Tens of thousands of Maoists' supporters are converging on Nepal's capital ahead of a May Day rally intended to topple the government of Prime Minister Madhav Kumar Nepal. In an interview with VOA News, Mr. Nepal outlined the conditions under which he is willing to resign.
Nepal's Prime Minister returned from a regional leaders' summit in Bhutan to find his government under increasing and intense pressure from the opposition Maoists.
In an exclusive VOA interview aboard the commercial flight taking him back to Kathmandu, Mr. Nepal said he is willing to leave his post if it will help expedite the peace process, including the drafting of a new constitution, which is mandated by May 28.
"If someone comes forward and there's an understanding over any questions then it's better that there be a national consensus government involving all the people," he said.
Baburam Bhattarai at news conference in Kathmandu, 30 Apr 2010
Maoist party vice chairman, Baburam Bhattarai, later told reporters the prime minister cannot set any conditions on his resignation and must dissolve what he termed the "puppet government."
"This government has been the biggest stumbling block for a forward solution to the current problem," he said. "So if the government is really serious then it should resign unconditionally."
Mr. Nepal's replacement would certainly be a Maoist or a prime minister of their choosing. The former rebels, despite winning the last national election in 2008, quit the government last year amid a dispute over how to integrate the former armed rebels into the army. The Maoists hold the most seats in the country's parliament.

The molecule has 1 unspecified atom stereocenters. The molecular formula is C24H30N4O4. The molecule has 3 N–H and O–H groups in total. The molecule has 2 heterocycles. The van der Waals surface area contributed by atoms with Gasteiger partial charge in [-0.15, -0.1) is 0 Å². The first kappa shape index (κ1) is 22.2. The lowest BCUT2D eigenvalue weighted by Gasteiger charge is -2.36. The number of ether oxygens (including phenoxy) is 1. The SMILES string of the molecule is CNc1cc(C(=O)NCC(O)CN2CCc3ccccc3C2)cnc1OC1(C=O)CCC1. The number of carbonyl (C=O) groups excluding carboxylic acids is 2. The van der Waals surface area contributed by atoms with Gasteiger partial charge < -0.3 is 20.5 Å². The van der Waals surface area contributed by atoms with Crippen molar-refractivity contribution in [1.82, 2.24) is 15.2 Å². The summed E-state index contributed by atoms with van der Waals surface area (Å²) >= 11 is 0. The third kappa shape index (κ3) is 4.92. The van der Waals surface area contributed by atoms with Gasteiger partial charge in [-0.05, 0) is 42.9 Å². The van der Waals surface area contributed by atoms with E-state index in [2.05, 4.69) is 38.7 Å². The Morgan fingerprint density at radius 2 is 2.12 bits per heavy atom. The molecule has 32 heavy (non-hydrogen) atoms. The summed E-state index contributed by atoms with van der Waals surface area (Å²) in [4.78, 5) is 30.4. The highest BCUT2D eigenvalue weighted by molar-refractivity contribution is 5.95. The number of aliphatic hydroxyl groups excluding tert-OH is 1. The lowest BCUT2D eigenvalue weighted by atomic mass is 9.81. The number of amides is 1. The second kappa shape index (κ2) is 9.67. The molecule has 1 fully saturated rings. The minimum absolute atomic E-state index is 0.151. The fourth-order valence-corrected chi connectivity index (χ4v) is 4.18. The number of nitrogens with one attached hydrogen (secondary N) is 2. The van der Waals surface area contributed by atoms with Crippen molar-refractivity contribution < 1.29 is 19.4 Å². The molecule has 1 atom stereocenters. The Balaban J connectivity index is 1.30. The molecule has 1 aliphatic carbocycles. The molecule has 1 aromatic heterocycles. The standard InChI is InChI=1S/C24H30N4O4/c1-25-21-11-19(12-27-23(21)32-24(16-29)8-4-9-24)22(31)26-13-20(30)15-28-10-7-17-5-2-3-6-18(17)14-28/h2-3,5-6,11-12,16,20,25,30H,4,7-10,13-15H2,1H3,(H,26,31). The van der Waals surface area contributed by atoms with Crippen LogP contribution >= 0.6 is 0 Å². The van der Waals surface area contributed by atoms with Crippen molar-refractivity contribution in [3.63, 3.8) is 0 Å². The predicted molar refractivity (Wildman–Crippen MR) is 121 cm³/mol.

Maoist deputy Bhattarai promises peaceful rallies in Kathmandu and other sites across the country Saturday. "If any untoward incident happens that will be against the policy of the party. So we'll mobilize thousands of volunteers to control such unruly elements and ensure peace," he said.
Prime Minister Nepal tells VOA News the army will only confront the Maoists on May Day if they threaten democracy with violence. "If there is a danger of the capturing of power and there is a danger of the violation of the peace process then the state has to perform on its responsibility [and call out the army]," he said.
Besides the unconditional resignation of Mr. Nepal, the Maoists are making other demands which they say, if not met, will result in a crippling and indefinite nationwide strike starting on Sunday.
The demands include halting a surge in consumer prices, scrapping a 1950 peace and friendship treaty with India and - in their words - "punishing the corrupt."
The Maoists fought a decade-long civil war until 2006 when a peace agreement was negotiated. That brought the Maoists into the political mainstream, leading to the formation of a democratic republic and the toppling of the country's 250-year old monarchy.